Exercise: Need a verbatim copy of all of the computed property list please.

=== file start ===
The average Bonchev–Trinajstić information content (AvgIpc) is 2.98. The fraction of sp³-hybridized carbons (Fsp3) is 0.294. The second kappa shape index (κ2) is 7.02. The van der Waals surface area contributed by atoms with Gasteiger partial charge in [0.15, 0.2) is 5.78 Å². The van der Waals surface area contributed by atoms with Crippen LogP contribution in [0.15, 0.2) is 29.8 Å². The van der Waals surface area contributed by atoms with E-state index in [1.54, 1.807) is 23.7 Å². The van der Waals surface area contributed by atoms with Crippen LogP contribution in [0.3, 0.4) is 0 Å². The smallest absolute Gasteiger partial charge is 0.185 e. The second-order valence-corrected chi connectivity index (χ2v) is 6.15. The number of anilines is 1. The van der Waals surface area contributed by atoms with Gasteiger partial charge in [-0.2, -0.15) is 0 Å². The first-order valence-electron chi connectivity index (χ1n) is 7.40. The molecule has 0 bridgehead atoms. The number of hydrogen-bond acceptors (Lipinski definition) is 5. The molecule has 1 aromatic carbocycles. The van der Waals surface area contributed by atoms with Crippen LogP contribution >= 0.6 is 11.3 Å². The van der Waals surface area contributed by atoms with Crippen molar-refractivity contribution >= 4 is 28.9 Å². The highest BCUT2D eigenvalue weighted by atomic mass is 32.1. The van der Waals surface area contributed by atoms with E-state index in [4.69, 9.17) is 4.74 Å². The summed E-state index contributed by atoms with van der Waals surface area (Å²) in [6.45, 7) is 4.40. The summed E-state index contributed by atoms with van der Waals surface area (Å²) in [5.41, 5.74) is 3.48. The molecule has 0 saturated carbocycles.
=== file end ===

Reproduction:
The average Bonchev–Trinajstić information content (AvgIpc) is 2.98. The fraction of sp³-hybridized carbons (Fsp3) is 0.294. The second kappa shape index (κ2) is 7.02. The van der Waals surface area contributed by atoms with Gasteiger partial charge in [0.15, 0.2) is 5.78 Å². The van der Waals surface area contributed by atoms with Crippen LogP contribution in [0.15, 0.2) is 29.8 Å². The van der Waals surface area contributed by atoms with E-state index in [1.54, 1.807) is 23.7 Å². The van der Waals surface area contributed by atoms with Crippen LogP contribution in [0.3, 0.4) is 0 Å². The smallest absolute Gasteiger partial charge is 0.185 e. The second-order valence-corrected chi connectivity index (χ2v) is 6.15. The number of anilines is 1. The van der Waals surface area contributed by atoms with Gasteiger partial charge in [-0.2, -0.15) is 0 Å². The first-order valence-electron chi connectivity index (χ1n) is 7.40. The molecule has 0 bridgehead atoms. The number of hydrogen-bond acceptors (Lipinski definition) is 5. The molecule has 1 aromatic carbocycles. The van der Waals surface area contributed by atoms with Crippen LogP contribution >= 0.6 is 11.3 Å². The van der Waals surface area contributed by atoms with Crippen molar-refractivity contribution >= 4 is 28.9 Å². The highest BCUT2D eigenvalue weighted by atomic mass is 32.1. The van der Waals surface area contributed by atoms with E-state index in [4.69, 9.17) is 4.74 Å². The summed E-state index contributed by atoms with van der Waals surface area (Å²) in [6.45, 7) is 4.40. The summed E-state index contributed by atoms with van der Waals surface area (Å²) in [5.41, 5.74) is 3.48. The molecule has 0 saturated carbocycles.